Once upon a time the major league All-Star game meant something. That was before interleague play and satellite dishes, mlb.com and ESPN made it possible for everyone across the country, indeed the world, to see every team and every player virtually on demand. Now, the “mid-summer classic” is just slightly more interesting to fans than the Pro-Bowl game is in football and, then, only because it is played in the middle of the season. Move it to November and Hawaii and I guarantee only the parents, spouses and significant others of the participants would tune in.
Like so many other facets of baseball today, the All-Star game has been badly mismanaged by Commissioner Bud Sellig. First, he has turned the event into the same three-day carnival as in every other major sport with made-for-TV skill contests such as the home run hitting contest created solely to expand the amount of exposure on prime time television. Next, he agreed to allow ESPN have Boomer Berman and Joe Morgan provide commentary for the contest, insuring that bad puns and platitudes flew out of the park at least as often as the baseballs. Then there was the infamous tie he decreed a few years ago, which would have gone down as Bud’s greatest folly had he not surpassed himself by awarding home field advantage in the World Series to the winning league in the All-Star game. These guys need motivation, Bud opined. Foolish me; all along I thought the incentive clauses in their contracts were sufficient.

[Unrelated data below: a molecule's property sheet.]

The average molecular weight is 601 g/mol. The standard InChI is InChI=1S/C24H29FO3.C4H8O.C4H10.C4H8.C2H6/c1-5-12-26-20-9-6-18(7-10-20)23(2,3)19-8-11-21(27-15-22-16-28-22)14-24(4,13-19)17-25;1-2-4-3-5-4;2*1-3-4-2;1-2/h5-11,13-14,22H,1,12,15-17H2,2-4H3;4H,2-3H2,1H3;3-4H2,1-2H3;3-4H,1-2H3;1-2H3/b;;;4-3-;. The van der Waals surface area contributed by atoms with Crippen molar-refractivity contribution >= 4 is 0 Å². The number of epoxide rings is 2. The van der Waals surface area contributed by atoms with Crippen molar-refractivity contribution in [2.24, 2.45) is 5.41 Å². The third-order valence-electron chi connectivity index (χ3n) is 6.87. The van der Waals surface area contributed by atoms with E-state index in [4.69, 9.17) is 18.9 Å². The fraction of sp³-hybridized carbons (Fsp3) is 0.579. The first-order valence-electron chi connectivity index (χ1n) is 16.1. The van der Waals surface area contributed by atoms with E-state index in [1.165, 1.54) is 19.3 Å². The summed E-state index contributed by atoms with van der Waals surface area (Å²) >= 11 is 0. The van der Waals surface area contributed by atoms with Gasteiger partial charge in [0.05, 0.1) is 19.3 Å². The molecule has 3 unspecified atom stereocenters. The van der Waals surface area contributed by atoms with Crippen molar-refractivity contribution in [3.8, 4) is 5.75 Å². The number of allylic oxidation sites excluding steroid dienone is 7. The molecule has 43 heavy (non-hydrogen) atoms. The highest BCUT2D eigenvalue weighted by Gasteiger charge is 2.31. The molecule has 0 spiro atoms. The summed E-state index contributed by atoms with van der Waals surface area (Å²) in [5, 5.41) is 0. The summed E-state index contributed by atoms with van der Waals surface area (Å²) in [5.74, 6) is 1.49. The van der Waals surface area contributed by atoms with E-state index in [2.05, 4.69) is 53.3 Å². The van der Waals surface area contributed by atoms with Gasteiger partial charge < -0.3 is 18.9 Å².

Many observers have also noted how flawed the voting system is, especially when smaller market teams cannot possible compete against larger ones when it comes to in-stadium balloting. Can the 4,325 people who show up in Miami have a snowball’s chance in South Florida of electing local hero Miguel Cabrera when the Cubs sell out Wrigley every day and have Derek Lee? While I find the argument correlating attendance and voting somewhat persuasive, I have to acknowledge there are alternatives, namely online voting.
Of course, when one goes on line these days he or she is limited to a mere 25 votes and must navigate the word verification system MLB put in place order to prevent spammers and programmers from, heaven forbid, exploiting the system.
A limit of 25 votes?? Is that per visit to the web or is that overall? What if I disable cookies? Can I vote forever? Could I write in Lou Collier?
[P.S. If Chase Utley is elected the starting second baseman, I take it all back.]